Hi -- I'm looking for some advice on what verbage to use in my house lease agreement for landscape maintenance. The house I plan to rent is in a nice neighborhood - so it matters that the lawn is kept mowed, the sprinkler system is used, and the flower beds are kept weeded (or at least not allowed to go completly wild). Any suggestions?
How about this area it has a nice lease form.
If you're REALLY concerned then you also might consider doing the maintenance yourself and charging for this service as part of the rent.
Alright - thank you for the input!
I HIGHLY recommend you get a service to take care of landscaping/snow removal. I have bought lawnmowers, build sheds, supplied clippers, bags, and everything you can imagine including HD gift cards to get necessary items, and NO tenant has EVER lifted a finger.
If you have it done every two weeks, and they charge, say $50 a visit, then add it to the rent. You will be much happier.
Trying to get the tenants to do this is COMPLETELY pointless by my experience.
These gentleman are right on the money... you do not want to put the landscaping chores into the hands of renters... for one thing, even if you did, they may not know what the heck they are doing and actually end up costing you more. I have on RARE occasion, rented to someone with a green thumb and actually liked doing it, but they are a needle in a haystack.
If the neighborhood is truly known for it's landscaping, you want to have a professional do it (just build it into the rent price) and then one of your great selling points in advertising your property is that "professional landscaping" included! They don't have to know the price, but all they will think is, "wow, what a gorgeous place and we don't have to do the upkeep?!!?"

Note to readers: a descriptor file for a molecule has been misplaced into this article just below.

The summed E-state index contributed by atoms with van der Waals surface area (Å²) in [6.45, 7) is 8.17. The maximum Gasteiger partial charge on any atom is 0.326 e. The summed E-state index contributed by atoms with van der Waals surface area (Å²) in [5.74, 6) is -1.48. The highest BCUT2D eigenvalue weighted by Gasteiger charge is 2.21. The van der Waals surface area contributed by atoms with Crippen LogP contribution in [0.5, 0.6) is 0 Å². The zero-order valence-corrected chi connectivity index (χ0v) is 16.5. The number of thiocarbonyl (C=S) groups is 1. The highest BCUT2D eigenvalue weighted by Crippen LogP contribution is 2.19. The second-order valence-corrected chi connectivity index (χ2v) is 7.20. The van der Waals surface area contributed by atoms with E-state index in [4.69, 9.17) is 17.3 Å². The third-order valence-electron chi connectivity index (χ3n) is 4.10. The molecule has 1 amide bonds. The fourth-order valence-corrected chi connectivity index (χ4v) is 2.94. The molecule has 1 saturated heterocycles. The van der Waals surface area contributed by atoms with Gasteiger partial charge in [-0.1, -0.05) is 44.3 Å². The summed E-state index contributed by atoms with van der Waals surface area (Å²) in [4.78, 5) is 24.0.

Good luck with your rental adventure!
Hmmm - Oddly enough (knock on wood) that is one area I have never had a problem - grass is cut - snow is shovled (where it snows) etc...do they put in Hmmm - Oddly enough (knock on wood) that is one area I have never had a problem - grass is cut - snow is shoveled (where it snows) etc...do they put in flowers and improve it - not really - but I don't have any of that in there anyway - I can say that the landscaping is really always returned in the same condition...
I don't have any special language - I just have a clause that states they are responsible for the maintenance of the landscaping and it will be returned in the condition it was given and there are photos and a move-in check list........
flowers and improve it - not really - but I don't have any of that in there anyway - I can say that the landscaping is really always returned in the same condition...
I don't have any special language - I just have a clause that states they are responsible for the maintance of the landscaping and it will be reutrned in the condition it was given and there are photos........
I have a clause that states 'the yard will be kept neat and mowed'. Then a clause that states if I have it taken care of I'll charge the tenants $75. No real problems other than an occasional warning to the tenants. That's with blue collar and low income.
The trend with my college rentals is to build it into the rent.
I would agree with the above posters, if you are not sure if the tennants will maintain the landscape, build it into the rent and hire a service(or do it yourself). This allows you to have an input in how your property looks externally and may determine its rentability in some markets.
In my experience, a well landsaped yard have given the first impression that makes prospective tennants want to see the rental. I have also had a lot of applications when prospective tennants see the property is well maintained both on the outside and inside.
you could use a company to do your landscaping in order to maintain the look of the place. i do the same, hiring a company for
landscaping palm trees in houston to insure that it always looks good